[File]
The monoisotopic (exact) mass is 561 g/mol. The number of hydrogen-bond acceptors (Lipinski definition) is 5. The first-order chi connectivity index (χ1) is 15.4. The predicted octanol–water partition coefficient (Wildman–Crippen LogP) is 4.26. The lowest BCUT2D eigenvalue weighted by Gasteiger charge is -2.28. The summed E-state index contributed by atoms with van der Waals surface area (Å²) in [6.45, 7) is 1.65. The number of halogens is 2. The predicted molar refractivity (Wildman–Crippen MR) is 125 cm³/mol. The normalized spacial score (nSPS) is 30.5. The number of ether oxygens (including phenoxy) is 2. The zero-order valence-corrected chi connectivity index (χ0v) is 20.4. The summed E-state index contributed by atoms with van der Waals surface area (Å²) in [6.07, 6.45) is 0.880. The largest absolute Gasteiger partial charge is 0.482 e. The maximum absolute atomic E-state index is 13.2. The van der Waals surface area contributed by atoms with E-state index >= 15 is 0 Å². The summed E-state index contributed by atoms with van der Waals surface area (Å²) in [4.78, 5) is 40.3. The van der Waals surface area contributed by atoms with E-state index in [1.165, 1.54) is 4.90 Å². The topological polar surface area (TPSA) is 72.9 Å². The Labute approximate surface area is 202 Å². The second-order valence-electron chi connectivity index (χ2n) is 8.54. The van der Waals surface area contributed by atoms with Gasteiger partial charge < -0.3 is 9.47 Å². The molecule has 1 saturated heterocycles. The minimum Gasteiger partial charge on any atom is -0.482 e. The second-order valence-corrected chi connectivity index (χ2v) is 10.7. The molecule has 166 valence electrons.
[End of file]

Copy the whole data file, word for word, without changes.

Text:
The monoisotopic (exact) mass is 561 g/mol. The number of hydrogen-bond acceptors (Lipinski definition) is 5. The first-order chi connectivity index (χ1) is 15.4. The predicted octanol–water partition coefficient (Wildman–Crippen LogP) is 4.26. The lowest BCUT2D eigenvalue weighted by Gasteiger charge is -2.28. The summed E-state index contributed by atoms with van der Waals surface area (Å²) in [6.45, 7) is 1.65. The number of halogens is 2. The predicted molar refractivity (Wildman–Crippen MR) is 125 cm³/mol. The normalized spacial score (nSPS) is 30.5. The number of ether oxygens (including phenoxy) is 2. The zero-order valence-corrected chi connectivity index (χ0v) is 20.4. The summed E-state index contributed by atoms with van der Waals surface area (Å²) in [6.07, 6.45) is 0.880. The largest absolute Gasteiger partial charge is 0.482 e. The maximum absolute atomic E-state index is 13.2. The van der Waals surface area contributed by atoms with E-state index >= 15 is 0 Å². The summed E-state index contributed by atoms with van der Waals surface area (Å²) in [4.78, 5) is 40.3. The van der Waals surface area contributed by atoms with E-state index in [1.165, 1.54) is 4.90 Å². The topological polar surface area (TPSA) is 72.9 Å². The Labute approximate surface area is 202 Å². The second-order valence-electron chi connectivity index (χ2n) is 8.54. The van der Waals surface area contributed by atoms with Gasteiger partial charge < -0.3 is 9.47 Å². The molecule has 1 saturated heterocycles. The minimum Gasteiger partial charge on any atom is -0.482 e. The second-order valence-corrected chi connectivity index (χ2v) is 10.7. The molecule has 166 valence electrons.